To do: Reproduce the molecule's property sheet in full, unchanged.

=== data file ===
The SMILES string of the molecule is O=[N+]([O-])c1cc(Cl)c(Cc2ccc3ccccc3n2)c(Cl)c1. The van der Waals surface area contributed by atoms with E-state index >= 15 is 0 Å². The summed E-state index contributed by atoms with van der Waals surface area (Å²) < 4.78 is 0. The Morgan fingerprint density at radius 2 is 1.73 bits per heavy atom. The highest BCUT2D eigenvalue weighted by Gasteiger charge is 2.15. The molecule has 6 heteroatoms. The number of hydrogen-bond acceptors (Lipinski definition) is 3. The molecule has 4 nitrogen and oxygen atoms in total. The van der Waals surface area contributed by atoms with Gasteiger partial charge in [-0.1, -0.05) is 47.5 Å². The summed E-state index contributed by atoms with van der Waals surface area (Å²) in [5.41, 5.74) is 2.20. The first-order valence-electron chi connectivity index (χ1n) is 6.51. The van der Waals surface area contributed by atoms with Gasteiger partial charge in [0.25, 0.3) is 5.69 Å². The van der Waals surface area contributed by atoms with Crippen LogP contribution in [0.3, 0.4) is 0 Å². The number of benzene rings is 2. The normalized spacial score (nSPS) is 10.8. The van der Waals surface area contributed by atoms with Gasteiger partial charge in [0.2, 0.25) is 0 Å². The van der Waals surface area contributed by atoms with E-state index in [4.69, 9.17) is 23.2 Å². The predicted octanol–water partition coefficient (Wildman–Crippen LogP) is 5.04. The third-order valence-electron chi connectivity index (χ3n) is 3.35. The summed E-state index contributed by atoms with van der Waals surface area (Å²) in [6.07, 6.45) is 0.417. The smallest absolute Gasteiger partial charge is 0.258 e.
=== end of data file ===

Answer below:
The SMILES string of the molecule is O=[N+]([O-])c1cc(Cl)c(Cc2ccc3ccccc3n2)c(Cl)c1. The van der Waals surface area contributed by atoms with E-state index >= 15 is 0 Å². The summed E-state index contributed by atoms with van der Waals surface area (Å²) < 4.78 is 0. The Morgan fingerprint density at radius 2 is 1.73 bits per heavy atom. The highest BCUT2D eigenvalue weighted by Gasteiger charge is 2.15. The molecule has 6 heteroatoms. The number of hydrogen-bond acceptors (Lipinski definition) is 3. The molecule has 4 nitrogen and oxygen atoms in total. The van der Waals surface area contributed by atoms with Gasteiger partial charge in [-0.1, -0.05) is 47.5 Å². The summed E-state index contributed by atoms with van der Waals surface area (Å²) in [5.41, 5.74) is 2.20. The first-order valence-electron chi connectivity index (χ1n) is 6.51. The van der Waals surface area contributed by atoms with Gasteiger partial charge in [0.25, 0.3) is 5.69 Å². The van der Waals surface area contributed by atoms with Crippen LogP contribution in [0.3, 0.4) is 0 Å². The number of benzene rings is 2. The normalized spacial score (nSPS) is 10.8. The van der Waals surface area contributed by atoms with Gasteiger partial charge in [0.2, 0.25) is 0 Å². The van der Waals surface area contributed by atoms with E-state index in [4.69, 9.17) is 23.2 Å². The predicted octanol–water partition coefficient (Wildman–Crippen LogP) is 5.04. The third-order valence-electron chi connectivity index (χ3n) is 3.35. The summed E-state index contributed by atoms with van der Waals surface area (Å²) in [6.07, 6.45) is 0.417. The smallest absolute Gasteiger partial charge is 0.258 e.